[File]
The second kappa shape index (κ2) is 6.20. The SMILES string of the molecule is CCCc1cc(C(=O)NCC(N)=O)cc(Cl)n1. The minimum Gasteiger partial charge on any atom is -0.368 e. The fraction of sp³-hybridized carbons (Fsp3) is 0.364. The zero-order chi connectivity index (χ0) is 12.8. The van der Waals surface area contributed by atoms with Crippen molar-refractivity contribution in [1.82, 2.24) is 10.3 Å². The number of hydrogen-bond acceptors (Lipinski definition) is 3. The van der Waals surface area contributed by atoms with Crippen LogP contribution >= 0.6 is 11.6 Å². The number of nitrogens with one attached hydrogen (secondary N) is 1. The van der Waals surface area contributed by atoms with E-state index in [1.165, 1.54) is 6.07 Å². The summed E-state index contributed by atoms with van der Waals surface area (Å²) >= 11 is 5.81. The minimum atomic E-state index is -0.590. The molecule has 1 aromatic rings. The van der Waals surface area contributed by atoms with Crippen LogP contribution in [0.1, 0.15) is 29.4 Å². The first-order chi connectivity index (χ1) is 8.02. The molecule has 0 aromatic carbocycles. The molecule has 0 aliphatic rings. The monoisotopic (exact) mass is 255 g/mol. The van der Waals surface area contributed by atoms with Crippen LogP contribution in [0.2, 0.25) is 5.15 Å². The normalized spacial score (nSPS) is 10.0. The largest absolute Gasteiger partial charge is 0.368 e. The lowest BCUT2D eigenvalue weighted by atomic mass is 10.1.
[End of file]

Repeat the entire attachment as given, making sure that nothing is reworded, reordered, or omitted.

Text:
The second kappa shape index (κ2) is 6.20. The SMILES string of the molecule is CCCc1cc(C(=O)NCC(N)=O)cc(Cl)n1. The minimum Gasteiger partial charge on any atom is -0.368 e. The fraction of sp³-hybridized carbons (Fsp3) is 0.364. The zero-order chi connectivity index (χ0) is 12.8. The van der Waals surface area contributed by atoms with Crippen molar-refractivity contribution in [1.82, 2.24) is 10.3 Å². The number of hydrogen-bond acceptors (Lipinski definition) is 3. The van der Waals surface area contributed by atoms with Crippen LogP contribution >= 0.6 is 11.6 Å². The number of nitrogens with one attached hydrogen (secondary N) is 1. The van der Waals surface area contributed by atoms with E-state index in [1.165, 1.54) is 6.07 Å². The summed E-state index contributed by atoms with van der Waals surface area (Å²) >= 11 is 5.81. The minimum atomic E-state index is -0.590. The molecule has 1 aromatic rings. The van der Waals surface area contributed by atoms with Crippen LogP contribution in [0.1, 0.15) is 29.4 Å². The first-order chi connectivity index (χ1) is 8.02. The molecule has 0 aromatic carbocycles. The molecule has 0 aliphatic rings. The monoisotopic (exact) mass is 255 g/mol. The van der Waals surface area contributed by atoms with Crippen LogP contribution in [0.2, 0.25) is 5.15 Å². The normalized spacial score (nSPS) is 10.0. The largest absolute Gasteiger partial charge is 0.368 e. The lowest BCUT2D eigenvalue weighted by atomic mass is 10.1.